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Modern Britain

Gallery: Churches of Kent

by Peter Kessler, 14 December 2012. Updated 3 September 2019

Canterbury Part 20: Churches of Waltham, Shalmsford Street & Chartham

Waltham Wesleyan Chapel

The former Waltham Wesleyan Chapel sits on the western side of Kake Street, about a hundred-and-fifty metres south of the Anvil Green road junction. In 1870-72, John Marius Wilson's Imperial Gazetteer of England and Wales described Waltham as part of a parish with Handwell Green in the Bridge district. The manor once belonged to the Knights Templar. The chapel is mentioned, but without a date of founding. Today (2019) it is a private residence called 'The Old Chapel'.

Shalmsford Street Salvation Army

Shalmsford Street Salvation Army hall stands alongside a community hall on the north-east corner of Shalmsford Street and Bolts Hill. Shalmsford Street is a small hamlet on the western edge of Chartham, and is part of that parish. It is not known when the hall was built, but the early 1900s seems an appropriate period. It and the hall next to it appeared disused in 2012, which is backed-up by a refused planning application in 2008 to demolish both in favour of building flats.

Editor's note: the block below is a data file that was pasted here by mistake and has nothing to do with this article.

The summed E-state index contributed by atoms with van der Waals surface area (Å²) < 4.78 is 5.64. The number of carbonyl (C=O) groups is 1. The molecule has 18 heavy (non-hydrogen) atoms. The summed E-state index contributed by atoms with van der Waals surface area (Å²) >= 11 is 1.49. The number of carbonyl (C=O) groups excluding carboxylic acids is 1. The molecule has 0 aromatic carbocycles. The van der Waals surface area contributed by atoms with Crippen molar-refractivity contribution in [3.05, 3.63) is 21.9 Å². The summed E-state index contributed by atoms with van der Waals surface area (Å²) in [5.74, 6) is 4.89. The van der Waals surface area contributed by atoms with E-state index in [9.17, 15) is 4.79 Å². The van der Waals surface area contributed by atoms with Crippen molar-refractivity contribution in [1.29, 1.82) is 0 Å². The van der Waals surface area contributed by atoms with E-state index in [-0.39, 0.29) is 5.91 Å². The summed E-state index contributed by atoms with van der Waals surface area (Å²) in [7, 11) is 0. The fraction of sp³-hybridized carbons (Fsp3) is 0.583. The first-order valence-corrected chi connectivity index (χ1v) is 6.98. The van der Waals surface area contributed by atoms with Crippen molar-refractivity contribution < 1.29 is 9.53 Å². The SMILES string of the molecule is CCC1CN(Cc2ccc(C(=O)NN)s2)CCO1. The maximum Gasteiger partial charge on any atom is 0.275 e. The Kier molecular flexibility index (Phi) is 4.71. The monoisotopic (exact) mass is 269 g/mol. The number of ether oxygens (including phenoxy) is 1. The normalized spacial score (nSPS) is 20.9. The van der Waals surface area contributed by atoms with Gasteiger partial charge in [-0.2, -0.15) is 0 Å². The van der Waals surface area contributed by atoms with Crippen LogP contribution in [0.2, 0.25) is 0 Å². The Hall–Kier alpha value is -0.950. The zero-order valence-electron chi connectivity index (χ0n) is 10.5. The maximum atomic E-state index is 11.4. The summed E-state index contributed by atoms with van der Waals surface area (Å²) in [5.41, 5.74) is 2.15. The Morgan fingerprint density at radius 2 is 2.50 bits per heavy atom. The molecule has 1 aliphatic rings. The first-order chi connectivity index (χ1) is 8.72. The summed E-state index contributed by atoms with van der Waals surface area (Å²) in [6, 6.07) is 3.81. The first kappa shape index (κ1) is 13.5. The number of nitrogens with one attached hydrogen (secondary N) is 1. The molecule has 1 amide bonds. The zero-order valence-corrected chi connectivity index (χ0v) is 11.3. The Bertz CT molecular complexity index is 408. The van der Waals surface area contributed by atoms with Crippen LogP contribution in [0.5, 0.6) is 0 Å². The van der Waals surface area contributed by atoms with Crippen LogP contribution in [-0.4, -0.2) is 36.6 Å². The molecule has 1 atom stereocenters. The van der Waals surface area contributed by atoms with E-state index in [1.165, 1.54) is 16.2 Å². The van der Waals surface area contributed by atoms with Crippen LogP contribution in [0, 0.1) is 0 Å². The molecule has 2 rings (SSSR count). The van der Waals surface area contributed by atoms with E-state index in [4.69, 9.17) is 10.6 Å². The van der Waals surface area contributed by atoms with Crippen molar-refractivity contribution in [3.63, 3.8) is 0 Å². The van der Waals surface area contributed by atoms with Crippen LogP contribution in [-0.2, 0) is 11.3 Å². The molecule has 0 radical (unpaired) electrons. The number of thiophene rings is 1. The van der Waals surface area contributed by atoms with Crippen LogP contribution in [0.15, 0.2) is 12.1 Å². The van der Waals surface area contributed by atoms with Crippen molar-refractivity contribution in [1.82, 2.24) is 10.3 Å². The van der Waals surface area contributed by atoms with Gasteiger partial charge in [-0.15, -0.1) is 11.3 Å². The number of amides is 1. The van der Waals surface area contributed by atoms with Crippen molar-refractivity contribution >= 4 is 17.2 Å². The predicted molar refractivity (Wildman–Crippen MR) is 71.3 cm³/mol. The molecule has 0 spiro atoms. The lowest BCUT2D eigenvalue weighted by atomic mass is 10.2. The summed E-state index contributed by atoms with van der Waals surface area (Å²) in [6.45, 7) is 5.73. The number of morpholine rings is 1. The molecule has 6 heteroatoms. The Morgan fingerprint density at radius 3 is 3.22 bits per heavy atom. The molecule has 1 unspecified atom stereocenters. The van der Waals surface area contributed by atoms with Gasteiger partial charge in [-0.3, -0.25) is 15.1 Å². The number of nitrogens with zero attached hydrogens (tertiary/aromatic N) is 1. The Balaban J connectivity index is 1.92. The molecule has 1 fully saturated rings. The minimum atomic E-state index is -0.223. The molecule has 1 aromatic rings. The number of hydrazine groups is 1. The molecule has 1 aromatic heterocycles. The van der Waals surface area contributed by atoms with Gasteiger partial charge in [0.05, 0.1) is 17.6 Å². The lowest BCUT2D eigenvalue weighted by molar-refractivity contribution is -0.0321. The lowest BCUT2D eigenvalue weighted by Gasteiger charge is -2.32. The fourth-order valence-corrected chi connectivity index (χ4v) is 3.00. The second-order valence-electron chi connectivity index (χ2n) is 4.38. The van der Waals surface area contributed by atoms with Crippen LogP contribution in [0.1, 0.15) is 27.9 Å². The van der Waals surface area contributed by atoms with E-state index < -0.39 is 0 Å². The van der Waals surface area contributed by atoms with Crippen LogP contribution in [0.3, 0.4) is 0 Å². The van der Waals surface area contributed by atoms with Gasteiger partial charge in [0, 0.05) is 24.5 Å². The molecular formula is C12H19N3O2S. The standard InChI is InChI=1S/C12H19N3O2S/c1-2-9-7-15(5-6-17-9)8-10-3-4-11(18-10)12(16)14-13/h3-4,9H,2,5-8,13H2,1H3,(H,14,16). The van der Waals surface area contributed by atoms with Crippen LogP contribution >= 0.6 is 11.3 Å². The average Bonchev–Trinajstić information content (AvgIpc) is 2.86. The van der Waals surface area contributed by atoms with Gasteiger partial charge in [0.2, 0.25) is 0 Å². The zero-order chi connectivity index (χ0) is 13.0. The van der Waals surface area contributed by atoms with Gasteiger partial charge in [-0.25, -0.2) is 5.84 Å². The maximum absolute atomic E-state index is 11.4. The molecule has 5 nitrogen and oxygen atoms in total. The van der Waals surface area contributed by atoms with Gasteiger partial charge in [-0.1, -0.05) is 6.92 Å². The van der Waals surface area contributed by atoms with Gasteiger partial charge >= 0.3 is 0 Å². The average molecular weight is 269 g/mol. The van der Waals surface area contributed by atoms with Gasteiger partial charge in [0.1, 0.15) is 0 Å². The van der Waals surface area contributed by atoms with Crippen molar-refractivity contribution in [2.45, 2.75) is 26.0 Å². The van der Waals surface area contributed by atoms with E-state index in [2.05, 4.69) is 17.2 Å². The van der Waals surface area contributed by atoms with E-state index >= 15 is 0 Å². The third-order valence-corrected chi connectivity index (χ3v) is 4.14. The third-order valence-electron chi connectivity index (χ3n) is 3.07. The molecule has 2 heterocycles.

Shalmsford Street Primitive Methodist Chapel

Shalmsford Street Primitive Methodist Chapel lies in a small plot on the northern side of Shalmsford Street, approximately forty metres east of the junction with Thruxted Lane. The chapel is shown on the OS 25-inch map of 1892-1914, giving it a presumably fairly typical date of opening for this type of chapel. It later closed as a Methodist chapel and was derelict for a while before being converted into two self-contained private residences before 2012.

Chartham Cemetery Chapel

Chartham Cemetery Chapel is within the cemetery grounds on the northern side of the Ashford Road, directly north of the Shalmsford Street/Bolts Hill junction on the map. The cemetery was laid out by the parish council in 1899 to replace the use of the churchyard at St Mary the Virgin Chartham (see below). The chapel was erected at the same time, between 1899-1901. The former cemetery lodge was being privately leased for a time but has since been sold to a private buyer.

St Mary the Virgin's Church Chartham

St Mary the Virgin's Church Chartham occupies a large plot with a churchyard on the south-western corner of Station Road and Church Lane in the heart of the village. The River Stour runs through the middle of this late Saxon settlement, which gained its flint-built church around 1294. Following an attack by Danes, the parish was in the possession of Christ Church Canterbury until the Dissolution, and it remained a possession of the see of Canterbury as recently as 1800.

St Mary the Virgin's Church Chartham

The church has one aisle and a chancel, with a small transept at the centre of the building. The church underwent some Victorian renovation, but this has not visible harmed the exterior. It contains the brass of Sir Robert de Septvans, a crusader knight who died in 1306, which is considered to be one of the finest in the country. The west tower, which was constructed in the fifteenth century, is reputed to contain the oldest ring of five bells in Kent.

Five photos on this page by P L Kessler, and one by Connells.



Images and text copyright © all contributors mentioned on this page. An original feature for the History Files.